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Pineapple Express’ Is Bringing Rain To Northern California

Above: Water vapor imagery of the eastern Pacific Ocean showing a large atmospheric river aimed across California in December 2010.

Heavy precipitation is predicted for Northern California this weekend. But don't expect the so-called "Pineapple Express" to end California's historic drought, say San Diego climate scientists.

This weekend, Scripps Institution of Oceanography sent Marty Ralph on flights straight into an "atmospheric river" over Northern California. Atmospheric rivers are narrow but powerful plumes of moisture. The ones that hit the West Coast tend to originate in Hawaii, hence their fruity nickname. These storms are responsible for delivering a huge amount of California's annual precipitation.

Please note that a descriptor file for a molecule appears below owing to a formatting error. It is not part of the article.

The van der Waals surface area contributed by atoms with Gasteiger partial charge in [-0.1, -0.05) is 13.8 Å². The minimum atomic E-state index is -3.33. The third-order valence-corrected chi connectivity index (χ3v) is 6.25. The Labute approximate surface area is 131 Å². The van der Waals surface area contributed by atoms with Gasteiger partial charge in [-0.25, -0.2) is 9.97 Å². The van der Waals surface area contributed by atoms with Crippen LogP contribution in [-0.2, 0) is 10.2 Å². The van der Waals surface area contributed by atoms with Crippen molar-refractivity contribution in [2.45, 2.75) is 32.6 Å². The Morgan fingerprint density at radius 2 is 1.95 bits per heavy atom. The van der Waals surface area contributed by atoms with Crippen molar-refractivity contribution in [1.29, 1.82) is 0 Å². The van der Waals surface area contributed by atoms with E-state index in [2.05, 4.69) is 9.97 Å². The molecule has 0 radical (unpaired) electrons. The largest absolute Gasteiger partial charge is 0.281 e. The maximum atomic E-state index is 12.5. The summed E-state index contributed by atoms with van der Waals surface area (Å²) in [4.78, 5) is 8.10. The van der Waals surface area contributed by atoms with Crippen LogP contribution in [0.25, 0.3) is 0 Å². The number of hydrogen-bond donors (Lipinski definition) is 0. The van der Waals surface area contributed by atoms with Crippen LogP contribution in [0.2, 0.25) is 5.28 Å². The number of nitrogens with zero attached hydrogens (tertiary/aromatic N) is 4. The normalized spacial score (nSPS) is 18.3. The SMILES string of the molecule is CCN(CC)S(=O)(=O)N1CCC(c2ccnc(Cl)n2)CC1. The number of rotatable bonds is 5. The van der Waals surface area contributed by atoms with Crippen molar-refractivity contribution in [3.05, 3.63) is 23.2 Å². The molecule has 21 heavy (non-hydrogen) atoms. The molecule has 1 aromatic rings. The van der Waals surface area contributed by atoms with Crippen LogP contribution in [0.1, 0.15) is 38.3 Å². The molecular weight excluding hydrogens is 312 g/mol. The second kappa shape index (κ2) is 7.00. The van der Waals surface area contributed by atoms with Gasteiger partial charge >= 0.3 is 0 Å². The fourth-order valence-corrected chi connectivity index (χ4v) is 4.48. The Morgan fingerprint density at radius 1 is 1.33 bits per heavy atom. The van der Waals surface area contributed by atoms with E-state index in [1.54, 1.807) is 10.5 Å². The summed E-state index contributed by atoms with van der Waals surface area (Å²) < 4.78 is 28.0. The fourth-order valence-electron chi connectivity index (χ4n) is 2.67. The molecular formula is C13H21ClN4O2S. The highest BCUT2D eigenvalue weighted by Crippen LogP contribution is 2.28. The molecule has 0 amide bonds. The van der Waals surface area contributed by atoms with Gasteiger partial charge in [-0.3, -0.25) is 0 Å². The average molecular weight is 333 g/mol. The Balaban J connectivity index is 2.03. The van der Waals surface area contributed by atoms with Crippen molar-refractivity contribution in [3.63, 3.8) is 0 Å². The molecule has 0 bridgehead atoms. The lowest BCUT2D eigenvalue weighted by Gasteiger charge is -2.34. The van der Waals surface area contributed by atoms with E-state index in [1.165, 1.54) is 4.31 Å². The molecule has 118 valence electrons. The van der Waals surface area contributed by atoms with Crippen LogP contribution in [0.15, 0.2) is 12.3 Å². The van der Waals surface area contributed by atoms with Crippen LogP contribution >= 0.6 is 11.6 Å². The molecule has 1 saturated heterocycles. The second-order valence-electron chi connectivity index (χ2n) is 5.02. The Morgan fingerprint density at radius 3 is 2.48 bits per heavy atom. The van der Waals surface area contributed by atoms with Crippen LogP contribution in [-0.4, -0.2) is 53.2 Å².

Scripps climate researcher Dan Cayan contributed to the research while staying grounded in La Jolla. He says if we think of normal storms like lawn sprinklers, then atmospheric rivers are more like fire hoses. They can cause floods, but can also replenish drought-stricken regions.

"They carry with them a hazard as well as a water resource," Cayan said. "So we're really interested in understanding them and tracking them."

A river pouring down on California sounds like a good thing in this time of historic drought, right? Well, don't start thanking the rain gods yet, says Cayan.

"It's very unlikely that we're going to be able to achieve the amount of precipitation we need in order to essentially bring us back to normal. You would just need tremendously active and copious rainfall."

Unless many more atmospheric rivers build up soon, we could be experiencing drought until El Nino, which is predicted to hit California late this year.

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